A Case of Relapsing Polychondritis with Tracheobronchial Involvement
Keywords:Relapsing polychondritis, tracheal stenosis, tracheobronchial chondritis, glucocorticoids
Relapsing Polychondritis (RPC) is a rare systemic inflammatory disorder of unknown etiology and characterized by recurrent and progressive inflammation of the cartilaginous structures, particularly involving the auricles, nose and respiratory tract as well as extra-cartilaginous tissues, including eyes, heart, skin, central nervous and hematological systems. Its diagnosis can be difficult when the typical clinical features such as auricular chondritis are absent. Here, we report on a case of 43-year-old woman who presented with recurrent sore thorat, dysphagia, extertional dyspnea, cough and noisy breathing initially misdiagnosed as acute laryngitis who was eventually diagnosed as Relapsing polychondritis with tracheobronchial involvement. Chest computed tomography showed the diffuse involvement of tracheobronchial cartilage. Based on the, Damiani’s criteria, she was diagnosed as relapsing polychondritis even though there was no unique involvement of auricular cartilage, and high dose steroid and immunosuppressive therapy were then started. This case indicated that patients who have tracheobronchial cartilage involvement without definite auricular chondritis should be considered for relapsing polychondritis as a differential diagnosis. This case is reported to raise awareness of airway involvement in RPC and discuss its current management.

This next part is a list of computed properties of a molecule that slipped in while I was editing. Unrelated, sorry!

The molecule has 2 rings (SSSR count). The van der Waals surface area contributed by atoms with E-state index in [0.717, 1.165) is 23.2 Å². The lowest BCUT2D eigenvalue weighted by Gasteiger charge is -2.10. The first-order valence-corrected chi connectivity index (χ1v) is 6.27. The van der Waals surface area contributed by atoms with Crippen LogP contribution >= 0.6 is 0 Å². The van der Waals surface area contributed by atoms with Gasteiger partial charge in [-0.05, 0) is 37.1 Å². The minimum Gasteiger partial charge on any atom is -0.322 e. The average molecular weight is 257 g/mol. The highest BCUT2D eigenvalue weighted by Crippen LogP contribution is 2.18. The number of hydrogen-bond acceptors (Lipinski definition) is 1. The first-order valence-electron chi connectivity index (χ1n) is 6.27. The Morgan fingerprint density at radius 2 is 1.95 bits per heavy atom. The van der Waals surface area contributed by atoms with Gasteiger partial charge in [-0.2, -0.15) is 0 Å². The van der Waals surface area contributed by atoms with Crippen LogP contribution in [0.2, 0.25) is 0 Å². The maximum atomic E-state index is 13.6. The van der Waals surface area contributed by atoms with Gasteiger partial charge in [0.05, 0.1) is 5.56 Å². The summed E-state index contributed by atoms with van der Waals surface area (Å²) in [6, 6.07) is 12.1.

How to Cite
This work is licensed under a Creative Commons Attribution 4.0 International License.